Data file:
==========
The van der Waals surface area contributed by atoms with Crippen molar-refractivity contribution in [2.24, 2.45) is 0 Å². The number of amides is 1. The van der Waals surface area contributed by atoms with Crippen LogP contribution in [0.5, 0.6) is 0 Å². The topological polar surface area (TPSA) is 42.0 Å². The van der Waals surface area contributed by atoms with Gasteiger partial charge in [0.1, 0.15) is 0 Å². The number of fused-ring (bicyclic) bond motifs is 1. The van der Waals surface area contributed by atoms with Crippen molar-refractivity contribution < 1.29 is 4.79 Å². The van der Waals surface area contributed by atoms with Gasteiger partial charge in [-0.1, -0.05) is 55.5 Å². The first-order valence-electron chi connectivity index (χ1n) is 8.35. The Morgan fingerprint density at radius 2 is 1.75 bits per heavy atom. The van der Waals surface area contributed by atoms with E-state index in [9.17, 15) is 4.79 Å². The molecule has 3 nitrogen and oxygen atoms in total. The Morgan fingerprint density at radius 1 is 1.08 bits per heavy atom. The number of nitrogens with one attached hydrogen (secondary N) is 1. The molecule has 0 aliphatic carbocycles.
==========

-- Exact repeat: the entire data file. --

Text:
The van der Waals surface area contributed by atoms with Crippen molar-refractivity contribution in [2.24, 2.45) is 0 Å². The number of amides is 1. The van der Waals surface area contributed by atoms with Crippen LogP contribution in [0.5, 0.6) is 0 Å². The topological polar surface area (TPSA) is 42.0 Å². The van der Waals surface area contributed by atoms with Gasteiger partial charge in [0.1, 0.15) is 0 Å². The number of fused-ring (bicyclic) bond motifs is 1. The van der Waals surface area contributed by atoms with Crippen molar-refractivity contribution < 1.29 is 4.79 Å². The van der Waals surface area contributed by atoms with Gasteiger partial charge in [-0.1, -0.05) is 55.5 Å². The first-order valence-electron chi connectivity index (χ1n) is 8.35. The Morgan fingerprint density at radius 2 is 1.75 bits per heavy atom. The van der Waals surface area contributed by atoms with E-state index in [9.17, 15) is 4.79 Å². The molecule has 3 nitrogen and oxygen atoms in total. The Morgan fingerprint density at radius 1 is 1.08 bits per heavy atom. The number of nitrogens with one attached hydrogen (secondary N) is 1. The molecule has 0 aliphatic carbocycles.